An Economic Rationale for Inshore Fishing: Simple Commodity Production and the Life Mode Approach
Earlier chapters have uncovered the great diversity of activities that are subsumed under the term inshore fisheries and so exposed the basic dilemmas surrounding any attempt to generate a simple, comprehensive definition. Inshore fisheries express themselves in many different forms: they include conventional capture fisheries, which may be undertaken commercially on a full time, part time or seasonal basis or for purposes of recreation, and culture fisheries almost invariably conducted on a commercial basis. Moreover, inshore fisheries are not dominated by the conventional capitalist division between investors, companies and employees. European rural society reveals both a simple commodity mode of production and a capitalist mode of production often existing side by side (Hojrup, 1983). Each contains a number of logical variants which co-exist in differing degrees of interdependence and opposition. Under various forms of finance capital or state planning, private, competition oriented, entrepreneurial capitalism coexists with monopoly capitalism, state capitalism and simple commodity production, with the latter organised either as family based enterprises, as for example the family farm, partnership companies, most commonly found in professional, service and manufacturing activities, or in joint or share ownership as in fishing. In fact, practically all forms of organisation associated with capitalist and simple commodity production can be found within the inshore fisheries sector in Europe.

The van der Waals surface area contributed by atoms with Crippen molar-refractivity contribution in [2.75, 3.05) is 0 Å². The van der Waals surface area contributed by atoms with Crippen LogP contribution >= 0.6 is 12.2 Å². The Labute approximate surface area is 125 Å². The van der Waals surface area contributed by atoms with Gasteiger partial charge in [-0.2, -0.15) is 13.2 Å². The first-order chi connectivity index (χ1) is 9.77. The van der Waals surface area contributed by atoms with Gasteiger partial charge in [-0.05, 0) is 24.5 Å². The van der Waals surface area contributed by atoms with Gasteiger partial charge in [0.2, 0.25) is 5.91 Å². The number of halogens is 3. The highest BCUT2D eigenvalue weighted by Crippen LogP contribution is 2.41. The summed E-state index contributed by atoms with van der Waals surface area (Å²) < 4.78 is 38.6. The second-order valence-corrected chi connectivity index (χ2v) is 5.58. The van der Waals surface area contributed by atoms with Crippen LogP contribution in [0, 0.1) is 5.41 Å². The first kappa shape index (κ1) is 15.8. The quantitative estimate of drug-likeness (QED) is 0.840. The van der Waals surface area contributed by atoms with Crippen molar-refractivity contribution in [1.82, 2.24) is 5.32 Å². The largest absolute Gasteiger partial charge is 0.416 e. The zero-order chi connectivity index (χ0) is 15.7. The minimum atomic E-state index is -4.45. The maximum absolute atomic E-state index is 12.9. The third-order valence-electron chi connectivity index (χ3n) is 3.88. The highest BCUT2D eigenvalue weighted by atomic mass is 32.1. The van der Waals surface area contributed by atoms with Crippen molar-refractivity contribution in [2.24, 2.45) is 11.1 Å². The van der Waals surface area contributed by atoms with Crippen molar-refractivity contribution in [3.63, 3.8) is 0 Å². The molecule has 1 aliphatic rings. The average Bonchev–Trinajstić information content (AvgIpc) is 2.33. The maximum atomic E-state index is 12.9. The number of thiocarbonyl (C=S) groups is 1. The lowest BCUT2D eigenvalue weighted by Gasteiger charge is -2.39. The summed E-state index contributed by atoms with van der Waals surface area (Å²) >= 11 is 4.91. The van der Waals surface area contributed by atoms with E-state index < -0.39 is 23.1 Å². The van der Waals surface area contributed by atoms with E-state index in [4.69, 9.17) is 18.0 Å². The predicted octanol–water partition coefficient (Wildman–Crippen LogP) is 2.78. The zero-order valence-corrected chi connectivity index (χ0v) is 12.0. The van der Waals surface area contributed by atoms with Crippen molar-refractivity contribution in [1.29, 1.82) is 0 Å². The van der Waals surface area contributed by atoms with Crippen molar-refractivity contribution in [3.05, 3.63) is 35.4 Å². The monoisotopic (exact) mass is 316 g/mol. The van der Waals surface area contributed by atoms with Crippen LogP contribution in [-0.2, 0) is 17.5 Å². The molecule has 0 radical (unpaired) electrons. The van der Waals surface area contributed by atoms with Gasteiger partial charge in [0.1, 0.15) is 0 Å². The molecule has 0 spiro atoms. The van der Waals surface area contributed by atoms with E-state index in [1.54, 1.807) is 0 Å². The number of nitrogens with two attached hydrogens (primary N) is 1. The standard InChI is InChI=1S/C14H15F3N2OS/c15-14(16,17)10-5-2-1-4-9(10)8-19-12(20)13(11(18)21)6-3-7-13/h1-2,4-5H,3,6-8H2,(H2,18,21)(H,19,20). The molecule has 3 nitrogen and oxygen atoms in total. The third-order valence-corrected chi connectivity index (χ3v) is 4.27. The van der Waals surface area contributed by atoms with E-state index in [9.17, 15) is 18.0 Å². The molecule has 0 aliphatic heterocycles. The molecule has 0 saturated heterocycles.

KeywordsFishing Gear Economic Rationale Fishing Industry Life Mode Capitalist Mode
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